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Women Living Well - 2004
Student Papers
On Serendip

Women Living Well in Communities

Kate Tucker

A community is usual formed of people with some sort of similarity, but that similarity can be in only one part of their lives. So, for example, at Bryn Mawr all students are interested in the academic experience here, but individually they all very greatly in interests. This difference is the reason that tensions arise. Even when people unite around a common issue, there are always other things that they disagree on. In my personal experience as a leader of the pro-choice club on campus, it has been very interesting to see how the people in the group have so many differing views on other issues. They are certainly united for the right to have an abortion, but in terms of views on life and certainly political views, they have extremely different opinions. They also have different views on how we should accomplish our goals as a club.

These differences in opinions are often very helpful. If we all thought the same thing, then nothing new or interesting would ever happen. As a community, we often have different approaches and these are what make life really interesting. Actually, this question is really interesting and timely because we've recently had some extra tension in the Bryn Mawr community. A display sponsored by the BiCo Pro-Life club equated abortion with genocide and the people from the organization made comments that were extremely offensive, including saying that homosexuality is a disease.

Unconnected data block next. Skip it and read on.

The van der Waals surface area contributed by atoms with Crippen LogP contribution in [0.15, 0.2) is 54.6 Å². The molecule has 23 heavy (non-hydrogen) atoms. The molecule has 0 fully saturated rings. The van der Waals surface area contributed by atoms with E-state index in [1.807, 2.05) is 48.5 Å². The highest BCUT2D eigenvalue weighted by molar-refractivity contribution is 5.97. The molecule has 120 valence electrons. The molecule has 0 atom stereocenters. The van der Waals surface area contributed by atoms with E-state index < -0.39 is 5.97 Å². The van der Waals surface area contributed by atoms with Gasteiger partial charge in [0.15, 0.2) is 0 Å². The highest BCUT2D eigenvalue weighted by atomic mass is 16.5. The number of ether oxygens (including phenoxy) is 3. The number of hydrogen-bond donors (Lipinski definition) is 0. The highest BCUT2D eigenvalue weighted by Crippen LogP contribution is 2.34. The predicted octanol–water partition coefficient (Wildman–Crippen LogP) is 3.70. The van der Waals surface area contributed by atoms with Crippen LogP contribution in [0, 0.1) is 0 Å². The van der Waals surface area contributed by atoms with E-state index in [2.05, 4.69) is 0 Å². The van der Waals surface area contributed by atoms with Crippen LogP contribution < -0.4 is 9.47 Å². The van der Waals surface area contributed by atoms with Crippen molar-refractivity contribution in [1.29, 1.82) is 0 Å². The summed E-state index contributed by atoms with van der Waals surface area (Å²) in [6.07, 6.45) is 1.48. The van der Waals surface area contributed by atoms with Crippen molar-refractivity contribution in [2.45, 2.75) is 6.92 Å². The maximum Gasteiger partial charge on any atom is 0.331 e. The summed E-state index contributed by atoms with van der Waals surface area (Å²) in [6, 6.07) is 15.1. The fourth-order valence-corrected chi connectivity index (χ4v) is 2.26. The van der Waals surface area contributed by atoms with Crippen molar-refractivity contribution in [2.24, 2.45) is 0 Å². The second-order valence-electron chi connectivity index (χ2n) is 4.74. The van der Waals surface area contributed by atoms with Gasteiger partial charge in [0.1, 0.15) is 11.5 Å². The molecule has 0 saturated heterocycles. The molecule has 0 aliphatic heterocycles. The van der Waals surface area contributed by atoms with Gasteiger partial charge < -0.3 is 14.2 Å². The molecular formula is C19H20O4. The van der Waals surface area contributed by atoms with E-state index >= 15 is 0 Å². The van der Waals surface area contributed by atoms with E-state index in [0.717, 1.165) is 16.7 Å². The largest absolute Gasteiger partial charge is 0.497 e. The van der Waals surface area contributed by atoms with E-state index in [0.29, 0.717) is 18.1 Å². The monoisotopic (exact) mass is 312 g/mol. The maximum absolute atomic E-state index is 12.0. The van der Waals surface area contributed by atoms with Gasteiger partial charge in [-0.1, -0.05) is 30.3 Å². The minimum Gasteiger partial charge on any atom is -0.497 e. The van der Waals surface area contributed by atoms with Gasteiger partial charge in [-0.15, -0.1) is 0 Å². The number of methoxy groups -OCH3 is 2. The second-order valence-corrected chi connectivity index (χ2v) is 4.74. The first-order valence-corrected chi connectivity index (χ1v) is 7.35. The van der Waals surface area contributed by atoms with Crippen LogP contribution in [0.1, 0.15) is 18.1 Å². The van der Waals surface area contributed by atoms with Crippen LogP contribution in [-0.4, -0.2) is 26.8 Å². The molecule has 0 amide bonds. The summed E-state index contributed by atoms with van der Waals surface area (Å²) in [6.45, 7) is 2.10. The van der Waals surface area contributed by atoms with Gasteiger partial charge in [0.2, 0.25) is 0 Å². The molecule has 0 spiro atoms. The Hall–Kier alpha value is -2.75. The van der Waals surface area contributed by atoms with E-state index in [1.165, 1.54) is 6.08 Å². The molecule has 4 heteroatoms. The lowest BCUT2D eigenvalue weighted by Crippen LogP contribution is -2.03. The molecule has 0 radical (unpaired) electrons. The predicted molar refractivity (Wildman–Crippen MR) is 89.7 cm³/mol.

While I was absolutely horrified at the display and have written in great detail previously on the subject, the effect it has had on tensions within the community have been fascinating to watch. People felt very personally attacked by this display and by the words and the literature of the people that accompanied it. This created some very negative tension between the pro-choice and anti-choice members of the Bryn Mawr community. But it has interestingly really solidified the Pro-Choice community. I have never seen people this worked up about anything in the entire time that I have been at Bryn Mawr. Students offended by the display quickly came up with their own more tasteful counter display. At least 100 students signed a poster in protest. While the display created negative tension directed at one group, it really unified those who were offended.

I am unable to draw final conclusions from the events of last week. I am absolutely certain that it helped the cause that I support. I think it is terribly sad that a club on campus chose to bring a group here that would hurt so many people, offend them and degrade them. As a group leader, I have always wanted to avoid too much tension because I didn't want to hurt those who were not part of my group. It appears that tension can actually be quite useful, but I think I still dislike its use in this fashion. I think it is actually quite easy for members of a community to retain their individuality within a group. Anyone who has a strong sense of self will be able to hold on to this, despite what others tell them to believe. But that is often a challenge for many people. I guess the real issue is if the group supports diversity or not. There are many communities that try and dictate all parts of peoples lives. In those groups, it is hard to behave as an individual, because that behavior will get you kicked out of the group. But communities with a more positive outlook often welcome people and encourage them to be themselves. Any good community should do this.

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